Well, this is confusing.
Fashion designer Collette Dinnigan has come under fire after criticising the weight of young Australian women. She argues that both (a) showing off their stomachs with midriff tops is unacceptable, and (b) covering up with kaftans should not be condoned.
48-year-old Dinnigan criticised overweight girls with “big burger bellies”, which she described as “unattractive”. In an interview with fashion writer Anooska Tucker-Evans for The Courier-Mail, Dinnigan said:
“I see so many girls with those cut-off short shorts and midriff tops and their big bellies hanging out the top of them and I’m just thinking, `Why on earth would you think this looks attractive?’
“I walk down the street and they’re 16-17 years old and I feel like saying to them, `It’s just so unattractive, you have no idea.’ ”
As well as condemning girls who have decided to show off their bodies with revealing clothing, Dinnigan criticises young women who have tried to cover up – mentioning kaftans in particular.
She explained, “[Wearing kaftans] is kind of women’s way of just covering up. I think it’s better to look at your health and get your body in shape.”
So, teenage girls aren’t allowed to flash flesh or cover up? Of course, this message is only directed at girls with “big burger bellies”.
Perhaps Dinnigan’s bottom line is: You are welcome to wear whatever the hell you want. As long as you’re skinny.
And yet Dinnigan insisted that she wasn’t promoting the need for girls to be skinny – just the need for girls to look after their health. She said, “I’m not promoting being too slim; I’m promoting being actually healthy.”
The fashion designer also called on teachers and parents to make more of an effort in educating kids about what they should be eating – and what they shouldn’t be eating.
“I’m not some skinny, twiggy, little girl, I’ve got a body and I’m healthy, but there’s so much over-processed food and salts and sugars and burgers and pizzas, and everything is fast food as opposed to making the effort and eating well. I think our schools and parents need to teach skills like that.”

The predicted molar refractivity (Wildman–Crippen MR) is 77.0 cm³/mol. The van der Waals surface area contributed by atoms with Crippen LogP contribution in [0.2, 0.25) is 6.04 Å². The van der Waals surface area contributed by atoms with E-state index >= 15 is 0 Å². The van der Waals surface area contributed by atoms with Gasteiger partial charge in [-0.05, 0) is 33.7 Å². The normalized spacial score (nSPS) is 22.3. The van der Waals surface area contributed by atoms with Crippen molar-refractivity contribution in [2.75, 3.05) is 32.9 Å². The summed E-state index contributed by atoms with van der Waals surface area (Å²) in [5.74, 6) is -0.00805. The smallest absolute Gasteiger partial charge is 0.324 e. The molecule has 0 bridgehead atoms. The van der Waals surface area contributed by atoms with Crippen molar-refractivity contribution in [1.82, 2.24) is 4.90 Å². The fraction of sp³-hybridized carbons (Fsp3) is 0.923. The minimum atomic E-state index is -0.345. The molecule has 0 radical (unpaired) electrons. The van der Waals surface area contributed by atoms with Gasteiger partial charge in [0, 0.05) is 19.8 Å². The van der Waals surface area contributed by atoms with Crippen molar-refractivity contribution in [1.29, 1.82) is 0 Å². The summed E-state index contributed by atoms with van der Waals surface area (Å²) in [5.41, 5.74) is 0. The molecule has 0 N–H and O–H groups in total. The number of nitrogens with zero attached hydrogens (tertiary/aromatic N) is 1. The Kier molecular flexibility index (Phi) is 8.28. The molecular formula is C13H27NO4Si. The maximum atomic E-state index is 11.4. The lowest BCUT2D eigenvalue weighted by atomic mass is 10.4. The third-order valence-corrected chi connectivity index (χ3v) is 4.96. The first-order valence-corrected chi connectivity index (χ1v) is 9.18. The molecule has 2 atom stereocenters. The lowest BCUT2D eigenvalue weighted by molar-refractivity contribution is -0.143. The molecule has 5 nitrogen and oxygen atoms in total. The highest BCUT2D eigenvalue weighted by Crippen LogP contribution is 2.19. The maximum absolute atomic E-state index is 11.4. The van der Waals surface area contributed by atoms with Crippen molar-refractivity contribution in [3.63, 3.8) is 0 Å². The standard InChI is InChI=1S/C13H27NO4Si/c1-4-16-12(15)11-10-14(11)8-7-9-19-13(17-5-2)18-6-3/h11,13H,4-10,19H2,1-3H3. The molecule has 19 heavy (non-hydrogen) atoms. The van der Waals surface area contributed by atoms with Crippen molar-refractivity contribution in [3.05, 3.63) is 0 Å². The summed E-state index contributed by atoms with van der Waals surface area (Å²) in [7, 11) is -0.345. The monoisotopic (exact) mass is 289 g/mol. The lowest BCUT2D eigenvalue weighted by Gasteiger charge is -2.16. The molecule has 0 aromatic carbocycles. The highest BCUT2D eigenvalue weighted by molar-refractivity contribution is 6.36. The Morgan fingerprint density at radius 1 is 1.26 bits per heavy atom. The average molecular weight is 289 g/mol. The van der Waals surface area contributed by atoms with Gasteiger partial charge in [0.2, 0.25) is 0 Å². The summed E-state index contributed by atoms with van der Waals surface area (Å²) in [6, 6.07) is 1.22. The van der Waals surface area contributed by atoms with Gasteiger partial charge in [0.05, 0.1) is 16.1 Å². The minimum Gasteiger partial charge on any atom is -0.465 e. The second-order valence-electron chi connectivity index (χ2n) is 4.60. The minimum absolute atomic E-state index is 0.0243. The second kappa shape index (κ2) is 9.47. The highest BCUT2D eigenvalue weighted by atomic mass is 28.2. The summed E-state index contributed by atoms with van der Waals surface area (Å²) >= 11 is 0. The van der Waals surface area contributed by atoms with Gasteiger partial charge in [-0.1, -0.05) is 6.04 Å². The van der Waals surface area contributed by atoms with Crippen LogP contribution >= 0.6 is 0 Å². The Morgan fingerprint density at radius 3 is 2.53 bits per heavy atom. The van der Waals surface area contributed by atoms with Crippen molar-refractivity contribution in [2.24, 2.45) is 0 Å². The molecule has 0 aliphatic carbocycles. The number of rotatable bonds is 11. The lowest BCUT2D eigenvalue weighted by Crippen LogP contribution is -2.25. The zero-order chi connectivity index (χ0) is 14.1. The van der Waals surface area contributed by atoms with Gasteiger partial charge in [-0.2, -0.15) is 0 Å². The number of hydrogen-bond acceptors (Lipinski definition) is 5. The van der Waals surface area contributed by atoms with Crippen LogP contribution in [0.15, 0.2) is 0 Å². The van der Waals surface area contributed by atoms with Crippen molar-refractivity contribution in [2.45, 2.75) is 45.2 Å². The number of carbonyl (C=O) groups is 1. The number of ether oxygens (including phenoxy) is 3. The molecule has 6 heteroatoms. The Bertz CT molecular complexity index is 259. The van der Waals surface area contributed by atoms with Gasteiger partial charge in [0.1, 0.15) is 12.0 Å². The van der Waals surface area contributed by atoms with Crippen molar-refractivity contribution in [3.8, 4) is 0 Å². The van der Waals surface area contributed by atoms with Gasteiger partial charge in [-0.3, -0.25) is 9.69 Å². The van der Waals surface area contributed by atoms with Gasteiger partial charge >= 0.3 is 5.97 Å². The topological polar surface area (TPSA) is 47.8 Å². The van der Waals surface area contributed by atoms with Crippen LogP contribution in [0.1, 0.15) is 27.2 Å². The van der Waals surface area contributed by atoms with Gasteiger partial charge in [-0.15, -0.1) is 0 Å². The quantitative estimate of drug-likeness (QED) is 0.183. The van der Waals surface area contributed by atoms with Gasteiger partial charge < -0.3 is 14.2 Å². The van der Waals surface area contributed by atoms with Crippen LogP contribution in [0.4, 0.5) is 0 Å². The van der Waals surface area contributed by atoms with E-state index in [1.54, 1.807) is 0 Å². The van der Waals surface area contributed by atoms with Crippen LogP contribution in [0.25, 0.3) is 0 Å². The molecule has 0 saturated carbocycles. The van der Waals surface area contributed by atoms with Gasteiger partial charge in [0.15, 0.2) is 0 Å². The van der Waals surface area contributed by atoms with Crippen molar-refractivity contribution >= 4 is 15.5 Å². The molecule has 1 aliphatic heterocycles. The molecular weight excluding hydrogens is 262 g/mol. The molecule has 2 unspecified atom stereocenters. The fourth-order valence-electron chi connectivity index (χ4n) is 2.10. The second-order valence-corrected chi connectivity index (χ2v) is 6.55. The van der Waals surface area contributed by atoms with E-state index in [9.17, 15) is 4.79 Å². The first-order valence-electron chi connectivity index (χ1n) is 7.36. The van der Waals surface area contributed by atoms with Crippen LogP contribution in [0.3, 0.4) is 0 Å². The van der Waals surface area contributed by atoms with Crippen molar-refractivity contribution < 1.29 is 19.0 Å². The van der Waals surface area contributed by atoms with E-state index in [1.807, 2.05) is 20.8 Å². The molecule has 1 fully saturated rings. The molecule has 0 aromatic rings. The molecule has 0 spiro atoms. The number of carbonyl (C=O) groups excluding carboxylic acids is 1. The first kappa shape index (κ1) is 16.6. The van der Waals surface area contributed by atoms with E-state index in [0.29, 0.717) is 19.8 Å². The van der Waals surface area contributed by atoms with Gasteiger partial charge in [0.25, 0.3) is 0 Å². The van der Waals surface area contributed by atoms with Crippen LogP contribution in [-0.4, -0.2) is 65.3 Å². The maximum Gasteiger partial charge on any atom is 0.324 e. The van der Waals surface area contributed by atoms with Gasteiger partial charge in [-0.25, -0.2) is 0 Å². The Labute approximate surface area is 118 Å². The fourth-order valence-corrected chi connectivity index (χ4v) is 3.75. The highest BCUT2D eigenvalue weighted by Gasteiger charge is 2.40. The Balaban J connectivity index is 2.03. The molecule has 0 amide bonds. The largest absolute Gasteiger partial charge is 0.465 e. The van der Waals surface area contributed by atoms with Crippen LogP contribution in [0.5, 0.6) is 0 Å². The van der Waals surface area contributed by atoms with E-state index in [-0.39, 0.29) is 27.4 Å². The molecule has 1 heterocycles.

The fashion industry places a high premium on the thinness – not the healthiness – of models, and some have questioned whether Dinnigan (who has worked in the industry for two decades) is really the right person to be giving advice on health and fitness to young Australian women.
Ah Collette Dinnigan, a muffin-top short of empowering
— Bianca Wordley (@bigwordsblog) December 14, 2013
Irate with Collette Dinnigan’s article criticising teens with “burger bellies”. As if they don’t have self-esteem issues already. #getaclue
— Elspeth Johnston (@SpethJ) December 14, 2013
Dear Collette Dinnigan way to go on helping teen girls with self confidence and body image
— Nathalie Brown (@easypeasykids) December 13, 2013
Very very slender hungry girls walking a catwalk in Dinnigan creations are the definition of attractive, right? http://t.co/mBiVjFAFTV
— Verity Chambers (@veritychambers) December 13, 2013
Dinnigan’s message to the young women (and, noticeably, not the young men) of Australia is pretty clear: Shape up. Slim down. Don’t eat pizza.
But is this the best way to promote a message of health and wellbeing – by criticsing the sartorial choices of teenage girls, who already feel an immense of pressure to look a certain way? And should the responsibility for educating young people about the fact that Maccas contains fats really fall to our schoolteachers?
Most pertinently, are fashion designers the best people to turn to for health advice – or might we be better off listening to our doctors?
Here’s a gallery of “plus sized” (please note inverted commas) models, who might have bellies – but we think are gorgeous nonetheless.
Do you think Dinnigan’s sentiment is spot on, or do you think she could have delivered her message in a better way?